I also must say a huge thank you to Paul, who shares this joint vision to drive education in sport for people with type 1 diabetes. A mate of mine whom I’ve been able to co-create something special alongside. Thank you buddy… We’re on some journey with this and I can’t wait to see what we can do next.
But lastly before talking about the day a final thank you to the incredible speakers, paul’s family and my own family for helping us deliver the day. Without you it wouldn’t have been possible.
An early start for myself, the family and one of our speakers Alex Richards, as we made our way down to the university. I was definitely less nervous than the first time round after having the experience of last year’s conference already under the belt. After setting it up the best we could based upon the volunteers and resources we have available for this kind of event we were all really excited to start seeing people arrive.
As soon as you see people arriving with their tickets it’s an incredible feeling to know that all of the planning you’ve put in place is about to happen but it’s also the moment when you realise there’s a show to put on.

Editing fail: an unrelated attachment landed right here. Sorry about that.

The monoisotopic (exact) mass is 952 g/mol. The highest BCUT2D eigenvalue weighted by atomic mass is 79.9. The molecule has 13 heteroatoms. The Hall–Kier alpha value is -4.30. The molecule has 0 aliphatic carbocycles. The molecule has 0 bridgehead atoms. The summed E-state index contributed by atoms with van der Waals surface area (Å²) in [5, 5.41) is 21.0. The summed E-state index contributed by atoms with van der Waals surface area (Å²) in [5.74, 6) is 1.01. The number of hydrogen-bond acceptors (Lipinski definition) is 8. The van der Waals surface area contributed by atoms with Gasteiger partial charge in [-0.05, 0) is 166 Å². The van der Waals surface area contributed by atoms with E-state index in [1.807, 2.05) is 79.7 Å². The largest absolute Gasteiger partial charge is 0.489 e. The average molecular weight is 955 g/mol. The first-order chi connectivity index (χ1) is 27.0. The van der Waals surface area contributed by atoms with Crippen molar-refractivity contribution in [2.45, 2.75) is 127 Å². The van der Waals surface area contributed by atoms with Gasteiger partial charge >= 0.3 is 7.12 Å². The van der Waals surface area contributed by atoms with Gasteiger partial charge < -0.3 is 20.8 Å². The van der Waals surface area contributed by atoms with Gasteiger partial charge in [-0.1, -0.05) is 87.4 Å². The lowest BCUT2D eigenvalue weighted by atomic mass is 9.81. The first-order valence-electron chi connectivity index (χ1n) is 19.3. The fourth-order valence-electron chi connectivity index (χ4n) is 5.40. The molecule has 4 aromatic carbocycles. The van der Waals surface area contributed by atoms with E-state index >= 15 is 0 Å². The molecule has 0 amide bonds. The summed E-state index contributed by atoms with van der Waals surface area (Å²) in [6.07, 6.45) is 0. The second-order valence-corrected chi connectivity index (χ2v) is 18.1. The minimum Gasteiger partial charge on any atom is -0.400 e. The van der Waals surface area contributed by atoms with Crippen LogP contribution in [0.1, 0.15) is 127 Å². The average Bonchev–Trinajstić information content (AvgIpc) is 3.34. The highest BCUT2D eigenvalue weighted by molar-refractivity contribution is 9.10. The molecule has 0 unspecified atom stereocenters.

We kicked off the day with the incredible Professor Partha Kar, who really needs no introduction. An amazing man, who through his determination, passion and ability has helped drive a transformation in the way type 1 diabetes is both viewed and supported within the NHS. Partha gave us a talk about the focus and direction the NHS England Diabetes programme is heading in whilst demonstrating the incredible developments and uptake of technology across the country. Having someone of Partha’s credentials attend the conference was a huge compliment and I really do owe him (He’s got me down for a couple of beers the next time I see him!). @parthaskar on Twitter